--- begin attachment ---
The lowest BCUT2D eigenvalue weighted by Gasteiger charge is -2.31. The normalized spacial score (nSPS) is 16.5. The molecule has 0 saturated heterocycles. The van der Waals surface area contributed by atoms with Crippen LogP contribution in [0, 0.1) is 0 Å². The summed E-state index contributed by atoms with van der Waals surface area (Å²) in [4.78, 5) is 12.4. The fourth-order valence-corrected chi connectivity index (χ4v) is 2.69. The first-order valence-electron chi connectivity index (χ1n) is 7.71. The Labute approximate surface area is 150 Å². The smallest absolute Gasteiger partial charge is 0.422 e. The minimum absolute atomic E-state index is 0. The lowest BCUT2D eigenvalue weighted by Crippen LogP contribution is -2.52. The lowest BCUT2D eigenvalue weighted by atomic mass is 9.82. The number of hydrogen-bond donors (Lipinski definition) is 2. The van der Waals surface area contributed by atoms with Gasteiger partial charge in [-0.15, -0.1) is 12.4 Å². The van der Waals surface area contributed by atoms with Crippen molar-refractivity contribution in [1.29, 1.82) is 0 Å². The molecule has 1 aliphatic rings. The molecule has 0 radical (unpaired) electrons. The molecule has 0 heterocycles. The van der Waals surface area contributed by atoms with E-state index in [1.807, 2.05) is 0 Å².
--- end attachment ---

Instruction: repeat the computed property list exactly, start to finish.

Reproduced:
The lowest BCUT2D eigenvalue weighted by Gasteiger charge is -2.31. The normalized spacial score (nSPS) is 16.5. The molecule has 0 saturated heterocycles. The van der Waals surface area contributed by atoms with Crippen LogP contribution in [0, 0.1) is 0 Å². The summed E-state index contributed by atoms with van der Waals surface area (Å²) in [4.78, 5) is 12.4. The fourth-order valence-corrected chi connectivity index (χ4v) is 2.69. The first-order valence-electron chi connectivity index (χ1n) is 7.71. The Labute approximate surface area is 150 Å². The smallest absolute Gasteiger partial charge is 0.422 e. The minimum absolute atomic E-state index is 0. The lowest BCUT2D eigenvalue weighted by Crippen LogP contribution is -2.52. The lowest BCUT2D eigenvalue weighted by atomic mass is 9.82. The number of hydrogen-bond donors (Lipinski definition) is 2. The van der Waals surface area contributed by atoms with Gasteiger partial charge in [-0.15, -0.1) is 12.4 Å². The van der Waals surface area contributed by atoms with Crippen molar-refractivity contribution in [1.29, 1.82) is 0 Å². The molecule has 1 aliphatic rings. The molecule has 0 radical (unpaired) electrons. The molecule has 0 heterocycles. The van der Waals surface area contributed by atoms with E-state index in [1.807, 2.05) is 0 Å².